Thursday, August 29, 2013

Surrounded by more or less ghostly objects

This is the second of two posts relating to The Death and Life of the Frontier, an article published in the first quarterly (print) edition of Nautilus. It expands on a couple of points in the last paragraphs of the article, marked here in bold. The first set of notes is here. An excerpt from the article is online here.

We should not dismiss our potential to innovate more intelligently and benignly in the future than has been the case in the past. 

In Arctic Dreams Barry Lopez reports a reflection from an archaeologist on the legacy of long-gone indigenous peoples of the high North: “Everything we are is in our spirit.”  Some poets in our own culture have said as much. Henry David Thoreau wrote:
Time is but the stream I go a-fishing in. I drink at it; but while I drink I see the sandy bottom and detect how shallow it is. Its thin current slides away, but eternity remains. I would drink deeper; fish in the sky, whose bottom is pebbly with stars. I cannot count one. I know not the first letter of the alphabet. I have always been regretting that I was not as wise as the day I was born. 
Richard Jefferies wrote
Time has never existed, and never will; it is a purely artificial arrangement. It is eternity now, it always was eternity, and always will be.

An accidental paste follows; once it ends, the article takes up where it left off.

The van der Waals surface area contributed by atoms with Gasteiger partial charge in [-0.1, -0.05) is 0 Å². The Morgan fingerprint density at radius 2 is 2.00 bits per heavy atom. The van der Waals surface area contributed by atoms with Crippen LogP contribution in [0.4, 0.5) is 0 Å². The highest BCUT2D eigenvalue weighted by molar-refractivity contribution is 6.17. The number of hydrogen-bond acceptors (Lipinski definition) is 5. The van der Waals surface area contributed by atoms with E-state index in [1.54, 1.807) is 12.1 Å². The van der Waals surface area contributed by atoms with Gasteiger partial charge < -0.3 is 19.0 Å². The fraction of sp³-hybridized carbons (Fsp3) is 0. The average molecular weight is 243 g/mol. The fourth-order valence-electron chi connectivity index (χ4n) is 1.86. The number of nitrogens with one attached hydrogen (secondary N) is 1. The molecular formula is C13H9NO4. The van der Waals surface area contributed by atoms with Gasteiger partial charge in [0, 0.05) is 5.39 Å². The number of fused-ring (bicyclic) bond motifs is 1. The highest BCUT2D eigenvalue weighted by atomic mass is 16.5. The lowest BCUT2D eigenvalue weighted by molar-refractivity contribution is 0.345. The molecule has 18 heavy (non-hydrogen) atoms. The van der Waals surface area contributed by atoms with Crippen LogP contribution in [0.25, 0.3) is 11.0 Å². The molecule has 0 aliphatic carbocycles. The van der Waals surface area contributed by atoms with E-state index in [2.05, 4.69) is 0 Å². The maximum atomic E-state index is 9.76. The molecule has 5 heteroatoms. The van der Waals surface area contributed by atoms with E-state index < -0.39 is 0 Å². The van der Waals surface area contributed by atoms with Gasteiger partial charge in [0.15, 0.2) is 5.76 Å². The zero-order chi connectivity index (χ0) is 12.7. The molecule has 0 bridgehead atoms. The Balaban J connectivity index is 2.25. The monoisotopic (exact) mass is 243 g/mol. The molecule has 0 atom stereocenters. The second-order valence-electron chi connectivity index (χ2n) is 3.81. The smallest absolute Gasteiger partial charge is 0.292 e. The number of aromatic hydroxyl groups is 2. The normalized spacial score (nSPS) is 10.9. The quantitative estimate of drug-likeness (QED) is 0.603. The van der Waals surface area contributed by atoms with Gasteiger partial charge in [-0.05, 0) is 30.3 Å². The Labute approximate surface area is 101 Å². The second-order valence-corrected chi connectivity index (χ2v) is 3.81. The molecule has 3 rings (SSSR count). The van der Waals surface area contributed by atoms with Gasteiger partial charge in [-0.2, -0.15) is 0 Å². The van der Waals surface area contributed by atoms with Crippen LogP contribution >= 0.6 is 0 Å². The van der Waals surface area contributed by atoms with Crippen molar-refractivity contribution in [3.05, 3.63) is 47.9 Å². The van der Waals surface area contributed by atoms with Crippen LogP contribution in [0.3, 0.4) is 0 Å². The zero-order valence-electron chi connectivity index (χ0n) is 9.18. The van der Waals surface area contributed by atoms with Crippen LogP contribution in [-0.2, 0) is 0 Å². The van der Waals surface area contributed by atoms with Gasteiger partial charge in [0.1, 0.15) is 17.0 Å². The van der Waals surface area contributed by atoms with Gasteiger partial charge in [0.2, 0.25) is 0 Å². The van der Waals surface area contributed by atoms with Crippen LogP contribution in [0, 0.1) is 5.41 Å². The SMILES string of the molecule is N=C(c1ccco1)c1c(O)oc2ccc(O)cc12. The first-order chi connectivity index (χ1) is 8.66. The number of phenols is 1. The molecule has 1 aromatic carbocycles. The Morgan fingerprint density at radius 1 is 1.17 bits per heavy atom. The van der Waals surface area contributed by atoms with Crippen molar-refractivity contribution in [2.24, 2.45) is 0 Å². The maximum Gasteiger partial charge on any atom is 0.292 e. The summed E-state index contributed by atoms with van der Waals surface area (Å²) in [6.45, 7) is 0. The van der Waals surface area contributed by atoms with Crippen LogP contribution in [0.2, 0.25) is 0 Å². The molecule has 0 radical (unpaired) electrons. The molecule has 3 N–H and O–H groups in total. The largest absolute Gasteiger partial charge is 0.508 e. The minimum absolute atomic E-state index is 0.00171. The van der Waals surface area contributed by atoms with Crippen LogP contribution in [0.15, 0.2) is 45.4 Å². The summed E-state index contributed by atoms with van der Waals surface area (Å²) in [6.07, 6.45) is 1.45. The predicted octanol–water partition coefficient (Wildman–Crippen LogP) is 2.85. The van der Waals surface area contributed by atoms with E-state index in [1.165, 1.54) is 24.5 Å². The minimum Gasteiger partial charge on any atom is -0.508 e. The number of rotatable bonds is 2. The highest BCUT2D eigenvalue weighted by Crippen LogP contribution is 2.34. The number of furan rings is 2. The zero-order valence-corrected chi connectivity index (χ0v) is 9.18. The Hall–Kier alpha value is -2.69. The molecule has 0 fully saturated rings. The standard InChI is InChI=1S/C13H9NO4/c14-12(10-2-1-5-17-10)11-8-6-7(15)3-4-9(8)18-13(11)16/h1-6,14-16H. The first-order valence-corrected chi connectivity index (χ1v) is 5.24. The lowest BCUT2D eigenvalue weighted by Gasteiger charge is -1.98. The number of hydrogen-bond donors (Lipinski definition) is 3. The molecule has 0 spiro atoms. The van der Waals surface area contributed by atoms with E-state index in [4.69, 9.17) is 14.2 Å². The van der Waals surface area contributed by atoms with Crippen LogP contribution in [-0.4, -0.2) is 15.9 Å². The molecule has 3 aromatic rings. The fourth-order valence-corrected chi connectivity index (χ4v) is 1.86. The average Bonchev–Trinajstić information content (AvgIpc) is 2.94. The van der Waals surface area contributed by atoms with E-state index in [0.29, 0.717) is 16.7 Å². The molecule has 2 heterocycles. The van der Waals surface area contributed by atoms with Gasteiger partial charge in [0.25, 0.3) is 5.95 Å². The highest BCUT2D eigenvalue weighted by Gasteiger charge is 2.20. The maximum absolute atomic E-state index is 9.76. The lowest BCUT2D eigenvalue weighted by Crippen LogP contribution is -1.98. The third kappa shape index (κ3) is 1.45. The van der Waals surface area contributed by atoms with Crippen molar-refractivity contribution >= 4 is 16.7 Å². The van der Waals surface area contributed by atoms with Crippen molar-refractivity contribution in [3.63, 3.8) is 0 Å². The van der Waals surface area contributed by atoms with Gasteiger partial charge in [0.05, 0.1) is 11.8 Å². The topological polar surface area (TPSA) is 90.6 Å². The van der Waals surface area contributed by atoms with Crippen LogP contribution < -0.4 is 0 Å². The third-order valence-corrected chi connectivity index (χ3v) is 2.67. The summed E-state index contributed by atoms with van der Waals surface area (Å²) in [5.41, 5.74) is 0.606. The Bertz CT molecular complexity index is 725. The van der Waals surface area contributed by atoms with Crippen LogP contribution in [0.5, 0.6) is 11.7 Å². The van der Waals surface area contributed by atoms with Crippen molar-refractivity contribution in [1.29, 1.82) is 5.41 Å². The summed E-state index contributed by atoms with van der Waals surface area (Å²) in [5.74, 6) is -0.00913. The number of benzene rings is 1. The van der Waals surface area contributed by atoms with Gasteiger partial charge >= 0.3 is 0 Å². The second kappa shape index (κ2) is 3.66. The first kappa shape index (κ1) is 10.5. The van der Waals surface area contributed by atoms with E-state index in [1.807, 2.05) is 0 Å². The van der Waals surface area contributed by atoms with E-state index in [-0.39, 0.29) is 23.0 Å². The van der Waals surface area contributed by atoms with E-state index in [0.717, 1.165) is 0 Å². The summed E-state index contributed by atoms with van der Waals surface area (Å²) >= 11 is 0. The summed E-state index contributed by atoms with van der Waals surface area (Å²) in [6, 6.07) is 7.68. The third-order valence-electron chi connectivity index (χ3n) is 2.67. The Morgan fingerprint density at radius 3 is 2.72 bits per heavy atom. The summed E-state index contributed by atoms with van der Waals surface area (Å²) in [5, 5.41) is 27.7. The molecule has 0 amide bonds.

Dreams can contain much darkness as well as light. Lopez describes a find at an Ipiutak burial site at Point Hope, Alaska:
A small carved caribou hoof was protruding on a shaft from the pelvic region of a human skeleton. Clearing away more earth revealed that this long ivory shaft penetrated the entire vertebral column and emerged in the skull, where it curved forward in space where the mouth would have been. It terminated in a miniature hand, opened in supplication. 

With our vastly greater knowledge and capabilities, what else might we yet conceive?

The physicist David Deutsch suggests that the human capacity to explain the fabric of reality may one day give our successors the ability to extend the duration of a main sequence star such as the Sun. This is a staggering thought, perhaps a hopeful one. One thinks of Thoreau at his happiest, writing next to his beloved “ Earth's eye,” Walden Pond:
These may be but the spring months in the life of the race...The sun is but a morning star.
But there are other, bleaker possibilities. Stanisław Lem warns:
Someone who is capable of switching stars on and off will also be capable of annihilating whole inhabited globes, transforming himself in this way...[into] a criminal on a cosmic scale.
Wade Davies is more hopeful:
The path we have taken is not the only one available. Our not indelibly written in a set of choices that demonstrably and scientifically have proven not to be wise. By their very existence the diverse cultures of the world bear witness to the folly of those who say that we cannot change, as we all know we must, the fundamental manner in which we inhabit this planet.
Jonathan Bate writes:
The dream of deep ecology will never be realised here on Earth, but our survival as a species may be dependent on our capacity to dream it in the work of our imagination.

Image: Figures in Red Boat by Peter Doig

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